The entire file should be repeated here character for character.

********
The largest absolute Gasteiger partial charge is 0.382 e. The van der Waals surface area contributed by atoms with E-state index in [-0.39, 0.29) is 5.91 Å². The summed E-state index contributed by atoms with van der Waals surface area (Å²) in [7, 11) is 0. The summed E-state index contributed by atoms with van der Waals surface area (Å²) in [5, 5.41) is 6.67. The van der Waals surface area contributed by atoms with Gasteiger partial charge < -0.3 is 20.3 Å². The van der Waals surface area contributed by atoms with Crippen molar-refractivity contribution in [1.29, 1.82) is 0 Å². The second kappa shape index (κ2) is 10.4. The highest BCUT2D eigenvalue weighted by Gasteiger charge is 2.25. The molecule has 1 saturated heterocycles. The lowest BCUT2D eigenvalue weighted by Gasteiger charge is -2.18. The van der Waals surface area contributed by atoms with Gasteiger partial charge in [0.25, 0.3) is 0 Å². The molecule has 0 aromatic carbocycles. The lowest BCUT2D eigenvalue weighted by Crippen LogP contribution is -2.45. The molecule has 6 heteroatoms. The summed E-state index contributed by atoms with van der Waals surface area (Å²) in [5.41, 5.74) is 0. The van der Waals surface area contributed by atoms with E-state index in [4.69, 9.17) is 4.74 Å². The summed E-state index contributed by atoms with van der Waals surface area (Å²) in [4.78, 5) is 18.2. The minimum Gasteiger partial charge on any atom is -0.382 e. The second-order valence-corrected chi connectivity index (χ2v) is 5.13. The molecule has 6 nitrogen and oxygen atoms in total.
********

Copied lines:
The largest absolute Gasteiger partial charge is 0.382 e. The van der Waals surface area contributed by atoms with E-state index in [-0.39, 0.29) is 5.91 Å². The summed E-state index contributed by atoms with van der Waals surface area (Å²) in [7, 11) is 0. The summed E-state index contributed by atoms with van der Waals surface area (Å²) in [5, 5.41) is 6.67. The van der Waals surface area contributed by atoms with Gasteiger partial charge < -0.3 is 20.3 Å². The van der Waals surface area contributed by atoms with Crippen molar-refractivity contribution in [1.29, 1.82) is 0 Å². The second kappa shape index (κ2) is 10.4. The highest BCUT2D eigenvalue weighted by Gasteiger charge is 2.25. The molecule has 1 saturated heterocycles. The lowest BCUT2D eigenvalue weighted by Gasteiger charge is -2.18. The van der Waals surface area contributed by atoms with Gasteiger partial charge in [0.25, 0.3) is 0 Å². The molecule has 0 aromatic carbocycles. The lowest BCUT2D eigenvalue weighted by Crippen LogP contribution is -2.45. The molecule has 6 heteroatoms. The summed E-state index contributed by atoms with van der Waals surface area (Å²) in [5.41, 5.74) is 0. The van der Waals surface area contributed by atoms with E-state index in [4.69, 9.17) is 4.74 Å². The summed E-state index contributed by atoms with van der Waals surface area (Å²) in [4.78, 5) is 18.2. The minimum Gasteiger partial charge on any atom is -0.382 e. The second-order valence-corrected chi connectivity index (χ2v) is 5.13. The molecule has 6 nitrogen and oxygen atoms in total.